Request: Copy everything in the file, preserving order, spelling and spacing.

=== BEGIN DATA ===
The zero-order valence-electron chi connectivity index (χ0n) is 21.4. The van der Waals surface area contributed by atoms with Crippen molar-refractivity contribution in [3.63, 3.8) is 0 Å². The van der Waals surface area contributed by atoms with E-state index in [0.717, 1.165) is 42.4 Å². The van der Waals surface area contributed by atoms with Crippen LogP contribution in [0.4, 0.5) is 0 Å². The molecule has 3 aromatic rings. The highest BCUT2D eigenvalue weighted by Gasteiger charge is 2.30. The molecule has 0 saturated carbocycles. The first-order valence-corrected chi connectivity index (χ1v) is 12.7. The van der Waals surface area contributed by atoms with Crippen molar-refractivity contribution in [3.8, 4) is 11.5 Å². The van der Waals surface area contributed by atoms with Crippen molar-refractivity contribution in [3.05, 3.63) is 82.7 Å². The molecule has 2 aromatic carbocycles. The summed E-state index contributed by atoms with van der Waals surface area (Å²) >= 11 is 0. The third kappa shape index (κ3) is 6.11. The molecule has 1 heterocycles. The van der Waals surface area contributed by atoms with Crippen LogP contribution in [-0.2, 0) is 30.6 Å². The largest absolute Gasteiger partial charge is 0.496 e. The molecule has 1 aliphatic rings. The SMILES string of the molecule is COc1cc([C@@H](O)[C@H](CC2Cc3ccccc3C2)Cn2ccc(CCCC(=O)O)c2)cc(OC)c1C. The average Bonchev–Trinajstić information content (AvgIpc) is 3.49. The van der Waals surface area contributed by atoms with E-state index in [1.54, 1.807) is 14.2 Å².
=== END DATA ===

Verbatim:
The zero-order valence-electron chi connectivity index (χ0n) is 21.4. The van der Waals surface area contributed by atoms with Crippen molar-refractivity contribution in [3.63, 3.8) is 0 Å². The van der Waals surface area contributed by atoms with E-state index in [0.717, 1.165) is 42.4 Å². The van der Waals surface area contributed by atoms with Crippen LogP contribution in [0.4, 0.5) is 0 Å². The molecule has 3 aromatic rings. The highest BCUT2D eigenvalue weighted by Gasteiger charge is 2.30. The molecule has 0 saturated carbocycles. The first-order valence-corrected chi connectivity index (χ1v) is 12.7. The van der Waals surface area contributed by atoms with Crippen molar-refractivity contribution in [3.8, 4) is 11.5 Å². The van der Waals surface area contributed by atoms with Crippen molar-refractivity contribution in [3.05, 3.63) is 82.7 Å². The molecule has 2 aromatic carbocycles. The summed E-state index contributed by atoms with van der Waals surface area (Å²) >= 11 is 0. The third kappa shape index (κ3) is 6.11. The molecule has 1 heterocycles. The van der Waals surface area contributed by atoms with Crippen LogP contribution in [-0.2, 0) is 30.6 Å². The largest absolute Gasteiger partial charge is 0.496 e. The molecule has 1 aliphatic rings. The SMILES string of the molecule is COc1cc([C@@H](O)[C@H](CC2Cc3ccccc3C2)Cn2ccc(CCCC(=O)O)c2)cc(OC)c1C. The average Bonchev–Trinajstić information content (AvgIpc) is 3.49. The van der Waals surface area contributed by atoms with E-state index in [1.54, 1.807) is 14.2 Å².